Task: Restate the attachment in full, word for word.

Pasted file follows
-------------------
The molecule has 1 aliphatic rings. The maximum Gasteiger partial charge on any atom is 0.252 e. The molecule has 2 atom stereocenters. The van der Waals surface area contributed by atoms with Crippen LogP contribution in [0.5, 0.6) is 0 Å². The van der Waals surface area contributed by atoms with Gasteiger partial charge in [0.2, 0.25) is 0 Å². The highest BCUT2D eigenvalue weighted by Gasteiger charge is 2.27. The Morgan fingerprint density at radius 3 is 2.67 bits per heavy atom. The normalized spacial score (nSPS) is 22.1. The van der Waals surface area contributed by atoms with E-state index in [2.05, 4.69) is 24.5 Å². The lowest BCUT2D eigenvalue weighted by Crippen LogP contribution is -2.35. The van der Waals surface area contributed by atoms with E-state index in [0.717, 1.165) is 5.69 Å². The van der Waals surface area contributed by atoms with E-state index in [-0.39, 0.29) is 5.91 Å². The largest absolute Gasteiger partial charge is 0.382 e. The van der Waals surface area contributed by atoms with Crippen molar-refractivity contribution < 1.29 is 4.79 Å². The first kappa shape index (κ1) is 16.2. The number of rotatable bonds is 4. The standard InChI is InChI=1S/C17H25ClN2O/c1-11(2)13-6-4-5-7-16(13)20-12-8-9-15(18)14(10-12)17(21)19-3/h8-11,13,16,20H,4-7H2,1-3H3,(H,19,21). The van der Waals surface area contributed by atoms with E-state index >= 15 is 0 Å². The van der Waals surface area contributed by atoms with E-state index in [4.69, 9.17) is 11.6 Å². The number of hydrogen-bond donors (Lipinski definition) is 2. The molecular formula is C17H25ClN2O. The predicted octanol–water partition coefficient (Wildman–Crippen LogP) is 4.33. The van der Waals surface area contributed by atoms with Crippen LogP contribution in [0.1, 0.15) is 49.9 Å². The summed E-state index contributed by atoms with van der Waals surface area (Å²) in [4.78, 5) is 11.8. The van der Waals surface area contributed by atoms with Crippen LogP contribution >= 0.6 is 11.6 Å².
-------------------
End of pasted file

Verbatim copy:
The molecule has 1 aliphatic rings. The maximum Gasteiger partial charge on any atom is 0.252 e. The molecule has 2 atom stereocenters. The van der Waals surface area contributed by atoms with Crippen LogP contribution in [0.5, 0.6) is 0 Å². The van der Waals surface area contributed by atoms with Gasteiger partial charge in [0.2, 0.25) is 0 Å². The highest BCUT2D eigenvalue weighted by Gasteiger charge is 2.27. The Morgan fingerprint density at radius 3 is 2.67 bits per heavy atom. The normalized spacial score (nSPS) is 22.1. The van der Waals surface area contributed by atoms with E-state index in [2.05, 4.69) is 24.5 Å². The lowest BCUT2D eigenvalue weighted by Crippen LogP contribution is -2.35. The van der Waals surface area contributed by atoms with E-state index in [0.717, 1.165) is 5.69 Å². The van der Waals surface area contributed by atoms with E-state index in [-0.39, 0.29) is 5.91 Å². The largest absolute Gasteiger partial charge is 0.382 e. The van der Waals surface area contributed by atoms with Crippen molar-refractivity contribution < 1.29 is 4.79 Å². The first kappa shape index (κ1) is 16.2. The number of rotatable bonds is 4. The standard InChI is InChI=1S/C17H25ClN2O/c1-11(2)13-6-4-5-7-16(13)20-12-8-9-15(18)14(10-12)17(21)19-3/h8-11,13,16,20H,4-7H2,1-3H3,(H,19,21). The van der Waals surface area contributed by atoms with E-state index >= 15 is 0 Å². The van der Waals surface area contributed by atoms with E-state index in [4.69, 9.17) is 11.6 Å². The number of hydrogen-bond donors (Lipinski definition) is 2. The molecular formula is C17H25ClN2O. The predicted octanol–water partition coefficient (Wildman–Crippen LogP) is 4.33. The van der Waals surface area contributed by atoms with Crippen LogP contribution in [0.1, 0.15) is 49.9 Å². The summed E-state index contributed by atoms with van der Waals surface area (Å²) in [4.78, 5) is 11.8. The van der Waals surface area contributed by atoms with Crippen LogP contribution >= 0.6 is 11.6 Å².